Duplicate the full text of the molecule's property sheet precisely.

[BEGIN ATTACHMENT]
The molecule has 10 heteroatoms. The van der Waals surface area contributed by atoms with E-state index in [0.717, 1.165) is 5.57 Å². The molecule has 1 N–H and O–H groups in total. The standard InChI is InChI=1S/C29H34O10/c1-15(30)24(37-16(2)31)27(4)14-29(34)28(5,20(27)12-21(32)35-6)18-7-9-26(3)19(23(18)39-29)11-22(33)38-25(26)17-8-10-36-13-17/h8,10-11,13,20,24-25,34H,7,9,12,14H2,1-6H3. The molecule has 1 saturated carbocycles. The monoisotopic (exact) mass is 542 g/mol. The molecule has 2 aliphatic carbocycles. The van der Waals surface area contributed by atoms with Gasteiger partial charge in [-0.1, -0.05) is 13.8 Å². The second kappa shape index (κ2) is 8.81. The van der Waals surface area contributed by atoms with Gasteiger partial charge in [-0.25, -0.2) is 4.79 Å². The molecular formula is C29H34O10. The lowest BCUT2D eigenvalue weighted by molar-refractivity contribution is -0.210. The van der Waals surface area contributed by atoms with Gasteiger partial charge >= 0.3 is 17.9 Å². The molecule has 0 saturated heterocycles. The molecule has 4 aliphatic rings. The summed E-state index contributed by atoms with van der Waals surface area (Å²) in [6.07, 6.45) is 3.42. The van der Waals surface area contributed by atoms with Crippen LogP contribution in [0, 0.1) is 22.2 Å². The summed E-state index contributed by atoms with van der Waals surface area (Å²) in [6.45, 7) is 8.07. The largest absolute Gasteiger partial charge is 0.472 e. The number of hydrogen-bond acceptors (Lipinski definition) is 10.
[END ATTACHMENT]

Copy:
The molecule has 10 heteroatoms. The van der Waals surface area contributed by atoms with E-state index in [0.717, 1.165) is 5.57 Å². The molecule has 1 N–H and O–H groups in total. The standard InChI is InChI=1S/C29H34O10/c1-15(30)24(37-16(2)31)27(4)14-29(34)28(5,20(27)12-21(32)35-6)18-7-9-26(3)19(23(18)39-29)11-22(33)38-25(26)17-8-10-36-13-17/h8,10-11,13,20,24-25,34H,7,9,12,14H2,1-6H3. The molecule has 1 saturated carbocycles. The monoisotopic (exact) mass is 542 g/mol. The molecule has 2 aliphatic carbocycles. The van der Waals surface area contributed by atoms with Gasteiger partial charge in [-0.1, -0.05) is 13.8 Å². The second kappa shape index (κ2) is 8.81. The van der Waals surface area contributed by atoms with Gasteiger partial charge in [-0.25, -0.2) is 4.79 Å². The molecular formula is C29H34O10. The lowest BCUT2D eigenvalue weighted by molar-refractivity contribution is -0.210. The van der Waals surface area contributed by atoms with Gasteiger partial charge >= 0.3 is 17.9 Å². The molecule has 0 saturated heterocycles. The molecule has 4 aliphatic rings. The summed E-state index contributed by atoms with van der Waals surface area (Å²) in [6.07, 6.45) is 3.42. The van der Waals surface area contributed by atoms with Crippen LogP contribution in [0, 0.1) is 22.2 Å². The summed E-state index contributed by atoms with van der Waals surface area (Å²) in [6.45, 7) is 8.07. The largest absolute Gasteiger partial charge is 0.472 e. The number of hydrogen-bond acceptors (Lipinski definition) is 10.